What the Big Four Indicators are Saying about the Economy

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Note from dshort: This commentary has been revised to include today's release of Personal Income data from BEA's monthly Personal Income and Outlays report.


Official recession calls are the responsibility of the NBER Business Cycle Dating Committee, which is understandably vague about the specific indicators on which they base their decisions. This committee statement is about as close as they get to identifying their method.

There is, however, a general belief that there are four big indicators that the committee weighs heavily in their cycle identification process. They are:

big four indicators nov 30

  • Industrial Production
  • Real Personal Income (excluding transfer payments)
  • Employment
  • Real Retail Sales

The weight of these four in the decision process is sufficient rationale for the St. Louis FRED repository to feature a chart four-pack of these indicators along with the statement that "the charts plot four main economic indicators tracked by the NBER dating committee."

Here are the four as identified in the Federal Reserve Economic Data repository. See the data specifics in the linked PDF file with details on the calculation of two of the indicators.

The FRED charts are excellent. They show us the behavior of the big four indicators currently (the green line) as compared to their best, worst and average behavior across all the recessions in history for the four indicators (which have start dates). Their snapshots extend from 12 months before the June 2009 recession trough to the present.

The Latest Indicator Data: Real Personal Income Excluding Transfer Payments

This morning we got the last of the Big Four for October: Real Personal Income Excluding Transfer Payments, the red line in the chart below.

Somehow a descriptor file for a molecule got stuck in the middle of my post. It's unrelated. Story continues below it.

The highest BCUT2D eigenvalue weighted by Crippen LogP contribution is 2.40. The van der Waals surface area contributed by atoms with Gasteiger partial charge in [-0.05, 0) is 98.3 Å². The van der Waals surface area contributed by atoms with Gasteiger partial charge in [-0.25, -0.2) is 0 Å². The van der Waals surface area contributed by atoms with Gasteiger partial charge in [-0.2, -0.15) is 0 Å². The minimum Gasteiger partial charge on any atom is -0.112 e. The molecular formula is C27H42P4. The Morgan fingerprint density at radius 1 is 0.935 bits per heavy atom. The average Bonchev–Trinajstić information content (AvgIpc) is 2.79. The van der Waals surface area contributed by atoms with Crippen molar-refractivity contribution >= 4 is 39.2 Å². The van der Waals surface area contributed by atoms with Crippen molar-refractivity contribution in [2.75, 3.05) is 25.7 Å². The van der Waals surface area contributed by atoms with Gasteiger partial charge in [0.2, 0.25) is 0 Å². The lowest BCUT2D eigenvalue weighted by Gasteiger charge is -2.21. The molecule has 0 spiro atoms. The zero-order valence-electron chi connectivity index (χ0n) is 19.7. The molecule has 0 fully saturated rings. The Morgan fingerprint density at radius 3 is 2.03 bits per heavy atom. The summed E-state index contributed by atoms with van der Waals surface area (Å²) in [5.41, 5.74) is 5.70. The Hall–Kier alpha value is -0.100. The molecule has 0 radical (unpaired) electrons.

Big Four Indicators Since 2009 Trough

Real PI Less TP declined 0.1% in October. The BEA report points out that 24 states were impacted by Hurricane Sandy, which hit land on October 29th but began its toll on the economy prior to actual landfall. The BEA press release states:

The storm affected 24 states, with particularly severe damage in New York and New Jersey. BEA cannot quantify the total impact of the storm on personal income and outlays because most of the source data used to estimate these components reflect the effects of the storm and cannot be separately identified. However, BEA did make adjustments where source data were not yet available or did not reflect the effects of Sandy. The largest of these adjustments was for work interruptions, which reduced wages and salaries by about $18 billion (at an annual rate).

Current Assessment and Outlook

At this point, with all indicators for October on the books, the average of the Big Four (the gray line in the chart above) shows us that economic expansion since the last recession has been hovering around a flat line for the past seven months. Are we tipping into a recession? ECRI has reinforced its claim that we are in a recession and puts the cycle peak in July (more here). On the other hand, a post-Sandy rebound, good holiday sales and favorably received outcome to Fiscal Cliff negotiations could easily put the economy into indisputable expansion mode.

As for the recent data, of course they are subject to revision, so we must view these numbers accordingly.

Background Analysis: The Big Four Indicators and Recessions

The charts above don't show us the individual behavior of the Big Four leading up to the 2007 recession. To achieve that goal, I've plotted the same data using a "percent off high" technique. In other words, I show successive new highs as zero and the cumulative percent declines of months that aren't new highs. The advantage of this approach is that it helps us visualize declines more clearly and to compare the depth of declines for each indicator and across time (e.g., the short 2001 recession versus the Great Recession). Here is my own four-pack showing the indicators with this technique.

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Source: Advisor Perspectives

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